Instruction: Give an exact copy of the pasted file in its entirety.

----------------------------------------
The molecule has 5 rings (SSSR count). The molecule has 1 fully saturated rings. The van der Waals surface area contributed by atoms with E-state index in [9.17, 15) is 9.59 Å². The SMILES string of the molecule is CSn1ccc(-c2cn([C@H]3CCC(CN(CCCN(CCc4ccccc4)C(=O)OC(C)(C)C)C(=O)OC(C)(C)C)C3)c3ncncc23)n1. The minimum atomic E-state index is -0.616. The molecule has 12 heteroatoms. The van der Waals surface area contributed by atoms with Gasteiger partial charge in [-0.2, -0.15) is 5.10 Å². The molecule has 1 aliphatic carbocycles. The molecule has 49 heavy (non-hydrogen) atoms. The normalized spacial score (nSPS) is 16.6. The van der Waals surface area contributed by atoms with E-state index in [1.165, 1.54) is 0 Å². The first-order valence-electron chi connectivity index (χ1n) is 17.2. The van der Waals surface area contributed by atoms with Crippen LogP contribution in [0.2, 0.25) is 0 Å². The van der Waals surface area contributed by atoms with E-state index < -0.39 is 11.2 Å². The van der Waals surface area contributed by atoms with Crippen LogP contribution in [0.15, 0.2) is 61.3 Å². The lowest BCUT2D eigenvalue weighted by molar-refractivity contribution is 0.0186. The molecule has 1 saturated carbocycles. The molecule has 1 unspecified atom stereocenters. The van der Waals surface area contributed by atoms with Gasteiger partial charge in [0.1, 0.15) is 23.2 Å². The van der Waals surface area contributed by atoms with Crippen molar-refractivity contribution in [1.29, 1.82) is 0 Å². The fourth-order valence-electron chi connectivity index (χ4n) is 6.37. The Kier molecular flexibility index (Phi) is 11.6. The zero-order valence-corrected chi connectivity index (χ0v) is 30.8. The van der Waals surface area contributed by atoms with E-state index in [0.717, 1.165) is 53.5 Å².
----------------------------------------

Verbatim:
The molecule has 5 rings (SSSR count). The molecule has 1 fully saturated rings. The van der Waals surface area contributed by atoms with E-state index in [9.17, 15) is 9.59 Å². The SMILES string of the molecule is CSn1ccc(-c2cn([C@H]3CCC(CN(CCCN(CCc4ccccc4)C(=O)OC(C)(C)C)C(=O)OC(C)(C)C)C3)c3ncncc23)n1. The minimum atomic E-state index is -0.616. The molecule has 12 heteroatoms. The van der Waals surface area contributed by atoms with Gasteiger partial charge in [-0.2, -0.15) is 5.10 Å². The molecule has 1 aliphatic carbocycles. The molecule has 49 heavy (non-hydrogen) atoms. The normalized spacial score (nSPS) is 16.6. The van der Waals surface area contributed by atoms with E-state index in [1.165, 1.54) is 0 Å². The first-order valence-electron chi connectivity index (χ1n) is 17.2. The van der Waals surface area contributed by atoms with Crippen LogP contribution in [0.2, 0.25) is 0 Å². The van der Waals surface area contributed by atoms with E-state index < -0.39 is 11.2 Å². The van der Waals surface area contributed by atoms with Crippen LogP contribution in [0.15, 0.2) is 61.3 Å². The lowest BCUT2D eigenvalue weighted by molar-refractivity contribution is 0.0186. The molecule has 1 saturated carbocycles. The molecule has 1 unspecified atom stereocenters. The van der Waals surface area contributed by atoms with Gasteiger partial charge in [0.1, 0.15) is 23.2 Å². The van der Waals surface area contributed by atoms with Crippen molar-refractivity contribution in [1.29, 1.82) is 0 Å². The fourth-order valence-electron chi connectivity index (χ4n) is 6.37. The Kier molecular flexibility index (Phi) is 11.6. The zero-order valence-corrected chi connectivity index (χ0v) is 30.8. The van der Waals surface area contributed by atoms with E-state index in [0.717, 1.165) is 53.5 Å².